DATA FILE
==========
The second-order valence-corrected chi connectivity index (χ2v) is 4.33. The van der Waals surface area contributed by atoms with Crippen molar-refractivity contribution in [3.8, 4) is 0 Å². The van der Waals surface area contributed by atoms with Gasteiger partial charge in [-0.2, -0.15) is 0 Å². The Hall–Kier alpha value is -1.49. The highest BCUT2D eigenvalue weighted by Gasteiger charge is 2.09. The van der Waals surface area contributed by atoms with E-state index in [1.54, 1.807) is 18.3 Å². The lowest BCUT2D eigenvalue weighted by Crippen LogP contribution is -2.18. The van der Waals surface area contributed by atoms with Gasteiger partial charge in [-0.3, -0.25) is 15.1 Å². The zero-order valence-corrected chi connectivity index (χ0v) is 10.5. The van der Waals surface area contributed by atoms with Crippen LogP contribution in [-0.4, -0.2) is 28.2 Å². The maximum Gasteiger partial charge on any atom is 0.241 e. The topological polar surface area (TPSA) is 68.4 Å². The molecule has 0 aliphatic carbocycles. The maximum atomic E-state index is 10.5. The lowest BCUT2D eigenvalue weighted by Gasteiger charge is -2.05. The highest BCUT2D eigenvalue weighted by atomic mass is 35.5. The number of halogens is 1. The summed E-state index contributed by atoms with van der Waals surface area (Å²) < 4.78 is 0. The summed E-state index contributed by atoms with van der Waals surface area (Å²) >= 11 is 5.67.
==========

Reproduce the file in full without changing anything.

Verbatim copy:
The second-order valence-corrected chi connectivity index (χ2v) is 4.33. The van der Waals surface area contributed by atoms with Crippen molar-refractivity contribution in [3.8, 4) is 0 Å². The van der Waals surface area contributed by atoms with Gasteiger partial charge in [-0.2, -0.15) is 0 Å². The Hall–Kier alpha value is -1.49. The highest BCUT2D eigenvalue weighted by Gasteiger charge is 2.09. The van der Waals surface area contributed by atoms with E-state index in [1.54, 1.807) is 18.3 Å². The lowest BCUT2D eigenvalue weighted by Crippen LogP contribution is -2.18. The van der Waals surface area contributed by atoms with Gasteiger partial charge in [-0.3, -0.25) is 15.1 Å². The zero-order valence-corrected chi connectivity index (χ0v) is 10.5. The van der Waals surface area contributed by atoms with Crippen LogP contribution in [-0.4, -0.2) is 28.2 Å². The maximum Gasteiger partial charge on any atom is 0.241 e. The topological polar surface area (TPSA) is 68.4 Å². The molecule has 0 aliphatic carbocycles. The maximum atomic E-state index is 10.5. The lowest BCUT2D eigenvalue weighted by Gasteiger charge is -2.05. The highest BCUT2D eigenvalue weighted by atomic mass is 35.5. The number of halogens is 1. The summed E-state index contributed by atoms with van der Waals surface area (Å²) < 4.78 is 0. The summed E-state index contributed by atoms with van der Waals surface area (Å²) >= 11 is 5.67.